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Against Dolphins, the Chiefs defense set the tone on first and second down

Kansas City’s big third-down plays against Miami were set up by an aggressive mentality on the first two downs.

NFL: Frankfurt Games-Miami Dolphins at Kansas City Chiefs Kirby Lee-USA TODAY Sports

When the highlights roll from the Kansas City Chiefs21-14 win over the Miami Dolphins in Week 9, the defense will be heavily featured — and not just because cornerback Trent McDuffie and safeties Mike Edwards and Bryan Cook made the play of the year in the first half.

The majority of the defensive highlights from this game came on third (or fourth) down, when the Dolphins’ offense was more predictable. Kansas City defensive coordinator Steve Spagnuolo took advantage, manufacturing sacks and incompletions.

That, however, isn’t the focus here.

Instead, let’s shine a light on why Miami was unable to get past third down: because of how well the Chiefs played on first and second down. Five of the Dolphins’ first six third-down attempts required nine or more yards to convert. Miami didn’t convert a third down until midway through the third quarter.

It started with how the Dolphins’ running game was handled — even though the Dolphins collected 117 yards on 21 carries.

Limiting explosive runs

One of the ways Miami has created big rushing gains this season is by sending running back Raheem Mostert toward the sideline. With his speed, he can erase the angles that linebackers and defensive linemen can take to cut him off.

On Sunday, cornerback L’Jarius Sneed — along with McDuffie and rookie safety Chamarri Conner — helped the cause by fighting through leading blocks on the perimeter, forcing Mostert to cut back into their pursuing teammates. You can’t always expect that someone will be there to meet the ball carrier — but on Sunday, linebackers Drue Tranquill and Leo Chenal (and defensive end Charles Omenihu) were there to make plays.

Conner made an immediate impact, blowing up a block from a slot alignment and disrupting a run to his side. He manned the slot when the Chiefs went to Nickel packages on running downs, giving them a bigger body to crash down into gaps — and more easily take on the blocks of tight ends and fullbacks.

As we see in these plays, linebacker Willie Gay Jr. also played a key role in early-down defense. He makes one of the contest’s most significant tackles as he shoots through the line on first down, dragging the ball carrier down six yards behind the line. This negative play led to a Miami punt. Then we see two other first-and-10 stops: one gains only two yards, while the other is a forced fumble in a crucial spot in the fourth quarter.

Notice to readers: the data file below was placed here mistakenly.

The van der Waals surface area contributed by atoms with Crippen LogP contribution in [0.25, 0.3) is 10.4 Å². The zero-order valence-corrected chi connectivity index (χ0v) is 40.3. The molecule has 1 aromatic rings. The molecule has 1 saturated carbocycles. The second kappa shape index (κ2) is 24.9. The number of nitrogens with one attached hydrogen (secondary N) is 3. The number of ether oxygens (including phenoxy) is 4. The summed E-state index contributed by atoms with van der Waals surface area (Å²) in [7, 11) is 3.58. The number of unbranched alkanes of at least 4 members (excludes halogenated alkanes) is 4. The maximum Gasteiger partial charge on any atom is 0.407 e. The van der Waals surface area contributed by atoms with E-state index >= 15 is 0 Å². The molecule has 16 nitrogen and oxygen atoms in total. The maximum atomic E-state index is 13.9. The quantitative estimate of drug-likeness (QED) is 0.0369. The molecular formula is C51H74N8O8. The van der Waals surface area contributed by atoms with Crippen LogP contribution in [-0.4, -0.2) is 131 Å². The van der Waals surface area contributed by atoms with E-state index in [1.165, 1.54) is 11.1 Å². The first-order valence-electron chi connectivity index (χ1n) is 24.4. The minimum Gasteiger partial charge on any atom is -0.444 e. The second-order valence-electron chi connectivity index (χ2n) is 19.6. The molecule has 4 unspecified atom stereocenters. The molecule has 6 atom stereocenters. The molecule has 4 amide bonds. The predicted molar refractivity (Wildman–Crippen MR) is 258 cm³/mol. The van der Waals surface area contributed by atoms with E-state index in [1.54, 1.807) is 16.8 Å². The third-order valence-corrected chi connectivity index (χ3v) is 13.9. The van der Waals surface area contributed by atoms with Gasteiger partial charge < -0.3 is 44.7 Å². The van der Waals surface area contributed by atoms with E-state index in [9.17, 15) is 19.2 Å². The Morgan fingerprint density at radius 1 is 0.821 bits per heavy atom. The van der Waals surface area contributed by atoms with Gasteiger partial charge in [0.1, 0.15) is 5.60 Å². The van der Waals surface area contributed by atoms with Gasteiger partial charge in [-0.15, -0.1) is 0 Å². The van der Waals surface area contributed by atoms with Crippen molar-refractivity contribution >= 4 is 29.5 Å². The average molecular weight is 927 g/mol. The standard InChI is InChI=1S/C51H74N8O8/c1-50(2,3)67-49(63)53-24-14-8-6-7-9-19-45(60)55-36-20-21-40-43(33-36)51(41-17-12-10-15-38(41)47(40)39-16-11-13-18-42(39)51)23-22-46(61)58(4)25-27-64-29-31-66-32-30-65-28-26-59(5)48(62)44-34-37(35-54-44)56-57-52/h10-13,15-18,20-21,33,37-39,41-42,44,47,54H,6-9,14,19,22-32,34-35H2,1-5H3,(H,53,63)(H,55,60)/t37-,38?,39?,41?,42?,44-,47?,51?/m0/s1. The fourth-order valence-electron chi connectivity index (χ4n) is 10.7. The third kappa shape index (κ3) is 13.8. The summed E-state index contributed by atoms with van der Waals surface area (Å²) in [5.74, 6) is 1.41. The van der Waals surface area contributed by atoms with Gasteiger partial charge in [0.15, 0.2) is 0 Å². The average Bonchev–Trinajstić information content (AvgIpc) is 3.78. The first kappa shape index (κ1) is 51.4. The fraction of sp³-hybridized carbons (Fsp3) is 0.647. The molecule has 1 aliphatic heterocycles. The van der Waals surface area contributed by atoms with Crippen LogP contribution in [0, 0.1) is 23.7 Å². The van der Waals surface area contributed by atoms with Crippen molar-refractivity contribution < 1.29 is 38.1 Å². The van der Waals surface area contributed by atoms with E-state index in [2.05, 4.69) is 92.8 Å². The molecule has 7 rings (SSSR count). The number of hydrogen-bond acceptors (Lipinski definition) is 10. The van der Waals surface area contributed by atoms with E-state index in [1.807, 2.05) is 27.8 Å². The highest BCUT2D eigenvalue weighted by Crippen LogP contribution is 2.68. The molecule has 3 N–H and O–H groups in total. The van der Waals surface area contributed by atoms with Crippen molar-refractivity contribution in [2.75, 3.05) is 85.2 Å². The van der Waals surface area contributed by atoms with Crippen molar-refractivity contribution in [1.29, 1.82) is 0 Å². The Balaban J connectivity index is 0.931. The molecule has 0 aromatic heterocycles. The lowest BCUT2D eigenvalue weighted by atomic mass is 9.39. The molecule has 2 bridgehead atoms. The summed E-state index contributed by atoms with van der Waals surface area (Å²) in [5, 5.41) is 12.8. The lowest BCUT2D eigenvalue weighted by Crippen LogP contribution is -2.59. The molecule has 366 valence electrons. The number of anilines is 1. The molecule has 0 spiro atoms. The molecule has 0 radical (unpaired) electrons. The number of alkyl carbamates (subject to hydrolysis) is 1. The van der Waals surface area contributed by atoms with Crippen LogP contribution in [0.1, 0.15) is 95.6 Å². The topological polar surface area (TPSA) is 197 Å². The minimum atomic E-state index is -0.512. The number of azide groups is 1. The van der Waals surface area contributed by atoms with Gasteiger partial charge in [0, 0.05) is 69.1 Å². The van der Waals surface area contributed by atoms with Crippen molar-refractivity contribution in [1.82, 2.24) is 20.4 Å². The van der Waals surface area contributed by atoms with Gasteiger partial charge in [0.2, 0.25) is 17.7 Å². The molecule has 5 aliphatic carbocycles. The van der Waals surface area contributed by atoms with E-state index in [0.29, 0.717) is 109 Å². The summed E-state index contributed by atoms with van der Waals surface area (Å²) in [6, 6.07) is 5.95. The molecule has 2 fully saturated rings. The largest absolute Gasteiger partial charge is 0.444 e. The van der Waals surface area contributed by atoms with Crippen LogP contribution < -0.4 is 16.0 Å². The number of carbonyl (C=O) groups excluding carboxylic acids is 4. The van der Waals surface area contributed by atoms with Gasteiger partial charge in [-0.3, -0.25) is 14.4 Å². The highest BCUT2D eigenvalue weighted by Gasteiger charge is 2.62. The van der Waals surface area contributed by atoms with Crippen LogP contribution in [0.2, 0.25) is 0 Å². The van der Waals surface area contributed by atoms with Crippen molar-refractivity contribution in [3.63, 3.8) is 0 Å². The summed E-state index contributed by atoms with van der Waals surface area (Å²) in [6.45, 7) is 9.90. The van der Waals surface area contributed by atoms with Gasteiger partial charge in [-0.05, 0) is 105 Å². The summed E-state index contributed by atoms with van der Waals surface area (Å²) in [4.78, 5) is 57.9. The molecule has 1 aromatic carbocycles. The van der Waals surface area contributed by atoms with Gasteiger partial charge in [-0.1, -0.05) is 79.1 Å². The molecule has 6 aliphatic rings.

Playing downhill and physical in coverage

The Dolphins did complete some downfield passes on first downs, perfectly timing up play-action patterns to fit a throw between defenders. Kansas City was more prepared to suffocate the quick-hitting passes underneath — which was illustrated by safety Justin Reid’s performance.

Reid finished with only three tackles, but his speed to the ball in front of him helped the defense stop at least two completions for minimal gains. He also came up hard on a slant route that was thrown too far out in front, exposing the receiver’s torso so that Reid could legally bury the receiver in the turf.

This was something Reid had talked about before the game: taking every opportunity to be physical against Miami’s pass-catchers. That was also reflected in Sneed’s press coverage of Tyreek Hill. While the Dolphins missed downfield opportunities to Hill, Sneed’s physicality at the line contributed to disrupting the timing and accuracy of the passes they did attempt to the league’s top wideout.

The cherry on top was McDuffie’s highlight-reel play; he wasted no time going from reading the play to putting his nose on the football to make the tackle — and force the fumble. The second-year corner was in Hill’s face before the juke artist could even take a step — and McDuffie’s play ended up scoring the game-deciding touchdown.

The bottom line

The success on early downs wouldn’t have been important unless the defense had followed that up with strong plays on third down. Our Caleb James will be reviewing those snaps in his own breakdown of Sunday’s win. He’ll show just how creative Spagnuolo was with blitzes and coverage, which were more available to him after his unit had won so often on first and second down.

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